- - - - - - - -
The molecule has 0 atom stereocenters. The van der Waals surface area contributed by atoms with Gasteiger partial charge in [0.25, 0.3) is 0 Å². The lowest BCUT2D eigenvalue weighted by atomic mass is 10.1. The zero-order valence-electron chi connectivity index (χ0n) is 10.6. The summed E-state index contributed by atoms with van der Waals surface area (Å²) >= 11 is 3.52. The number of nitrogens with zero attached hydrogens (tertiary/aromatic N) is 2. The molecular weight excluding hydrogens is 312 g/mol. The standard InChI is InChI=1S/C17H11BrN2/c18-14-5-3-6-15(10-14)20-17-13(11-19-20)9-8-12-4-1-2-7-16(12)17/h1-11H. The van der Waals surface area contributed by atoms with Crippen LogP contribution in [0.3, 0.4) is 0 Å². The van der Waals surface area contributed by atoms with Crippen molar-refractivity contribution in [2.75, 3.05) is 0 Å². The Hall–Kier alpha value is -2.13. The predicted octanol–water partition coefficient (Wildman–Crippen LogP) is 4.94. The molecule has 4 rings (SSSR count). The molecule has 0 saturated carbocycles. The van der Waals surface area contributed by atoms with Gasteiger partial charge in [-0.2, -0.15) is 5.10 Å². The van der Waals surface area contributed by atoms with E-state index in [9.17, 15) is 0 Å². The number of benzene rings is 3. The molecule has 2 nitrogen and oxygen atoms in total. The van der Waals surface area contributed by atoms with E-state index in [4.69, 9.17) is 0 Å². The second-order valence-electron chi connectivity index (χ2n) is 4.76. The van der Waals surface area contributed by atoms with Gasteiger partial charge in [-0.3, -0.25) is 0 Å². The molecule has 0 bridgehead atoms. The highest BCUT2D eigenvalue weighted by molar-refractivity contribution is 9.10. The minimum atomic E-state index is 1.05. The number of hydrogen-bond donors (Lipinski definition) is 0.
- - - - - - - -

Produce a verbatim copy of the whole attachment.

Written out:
The molecule has 0 atom stereocenters. The van der Waals surface area contributed by atoms with Gasteiger partial charge in [0.25, 0.3) is 0 Å². The lowest BCUT2D eigenvalue weighted by atomic mass is 10.1. The zero-order valence-electron chi connectivity index (χ0n) is 10.6. The summed E-state index contributed by atoms with van der Waals surface area (Å²) >= 11 is 3.52. The number of nitrogens with zero attached hydrogens (tertiary/aromatic N) is 2. The molecular weight excluding hydrogens is 312 g/mol. The standard InChI is InChI=1S/C17H11BrN2/c18-14-5-3-6-15(10-14)20-17-13(11-19-20)9-8-12-4-1-2-7-16(12)17/h1-11H. The van der Waals surface area contributed by atoms with Crippen LogP contribution in [0.3, 0.4) is 0 Å². The van der Waals surface area contributed by atoms with Crippen molar-refractivity contribution in [2.75, 3.05) is 0 Å². The Hall–Kier alpha value is -2.13. The predicted octanol–water partition coefficient (Wildman–Crippen LogP) is 4.94. The molecule has 4 rings (SSSR count). The molecule has 0 saturated carbocycles. The van der Waals surface area contributed by atoms with Gasteiger partial charge in [-0.2, -0.15) is 5.10 Å². The van der Waals surface area contributed by atoms with E-state index in [9.17, 15) is 0 Å². The number of benzene rings is 3. The molecule has 2 nitrogen and oxygen atoms in total. The van der Waals surface area contributed by atoms with E-state index in [4.69, 9.17) is 0 Å². The second-order valence-electron chi connectivity index (χ2n) is 4.76. The van der Waals surface area contributed by atoms with Gasteiger partial charge in [-0.3, -0.25) is 0 Å². The molecule has 0 bridgehead atoms. The highest BCUT2D eigenvalue weighted by molar-refractivity contribution is 9.10. The minimum atomic E-state index is 1.05. The number of hydrogen-bond donors (Lipinski definition) is 0.